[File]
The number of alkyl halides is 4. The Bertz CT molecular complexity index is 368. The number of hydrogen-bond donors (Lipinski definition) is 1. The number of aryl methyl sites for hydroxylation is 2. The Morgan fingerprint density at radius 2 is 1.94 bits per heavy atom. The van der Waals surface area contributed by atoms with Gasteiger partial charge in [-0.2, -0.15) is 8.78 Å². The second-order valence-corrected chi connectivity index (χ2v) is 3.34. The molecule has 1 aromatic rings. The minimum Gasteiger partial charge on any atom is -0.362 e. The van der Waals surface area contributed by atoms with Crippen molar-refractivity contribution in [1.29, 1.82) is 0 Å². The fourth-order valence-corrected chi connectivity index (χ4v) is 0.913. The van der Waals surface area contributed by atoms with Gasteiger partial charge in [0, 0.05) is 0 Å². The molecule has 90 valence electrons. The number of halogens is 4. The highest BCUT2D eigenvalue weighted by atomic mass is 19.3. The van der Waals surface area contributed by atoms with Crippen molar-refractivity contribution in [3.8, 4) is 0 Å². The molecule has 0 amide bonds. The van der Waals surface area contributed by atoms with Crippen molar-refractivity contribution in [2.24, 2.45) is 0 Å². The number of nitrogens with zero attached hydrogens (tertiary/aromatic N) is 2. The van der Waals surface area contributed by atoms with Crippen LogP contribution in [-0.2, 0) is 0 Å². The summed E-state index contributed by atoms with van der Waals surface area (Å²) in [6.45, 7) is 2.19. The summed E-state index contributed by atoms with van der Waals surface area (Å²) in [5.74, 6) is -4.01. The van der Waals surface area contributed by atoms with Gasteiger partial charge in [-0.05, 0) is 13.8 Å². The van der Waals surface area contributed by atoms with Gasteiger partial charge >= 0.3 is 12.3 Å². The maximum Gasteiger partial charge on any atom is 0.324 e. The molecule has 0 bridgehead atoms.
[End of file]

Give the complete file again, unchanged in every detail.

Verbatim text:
The number of alkyl halides is 4. The Bertz CT molecular complexity index is 368. The number of hydrogen-bond donors (Lipinski definition) is 1. The number of aryl methyl sites for hydroxylation is 2. The Morgan fingerprint density at radius 2 is 1.94 bits per heavy atom. The van der Waals surface area contributed by atoms with Gasteiger partial charge in [-0.2, -0.15) is 8.78 Å². The second-order valence-corrected chi connectivity index (χ2v) is 3.34. The molecule has 1 aromatic rings. The minimum Gasteiger partial charge on any atom is -0.362 e. The van der Waals surface area contributed by atoms with Crippen molar-refractivity contribution in [1.29, 1.82) is 0 Å². The fourth-order valence-corrected chi connectivity index (χ4v) is 0.913. The van der Waals surface area contributed by atoms with Gasteiger partial charge in [0, 0.05) is 0 Å². The molecule has 90 valence electrons. The number of halogens is 4. The highest BCUT2D eigenvalue weighted by atomic mass is 19.3. The van der Waals surface area contributed by atoms with Crippen molar-refractivity contribution in [3.8, 4) is 0 Å². The molecule has 0 amide bonds. The van der Waals surface area contributed by atoms with Crippen molar-refractivity contribution in [2.24, 2.45) is 0 Å². The number of nitrogens with zero attached hydrogens (tertiary/aromatic N) is 2. The van der Waals surface area contributed by atoms with Crippen LogP contribution in [-0.2, 0) is 0 Å². The summed E-state index contributed by atoms with van der Waals surface area (Å²) in [6.45, 7) is 2.19. The summed E-state index contributed by atoms with van der Waals surface area (Å²) in [5.74, 6) is -4.01. The van der Waals surface area contributed by atoms with Gasteiger partial charge in [-0.05, 0) is 13.8 Å². The van der Waals surface area contributed by atoms with Gasteiger partial charge >= 0.3 is 12.3 Å². The maximum Gasteiger partial charge on any atom is 0.324 e. The molecule has 0 bridgehead atoms.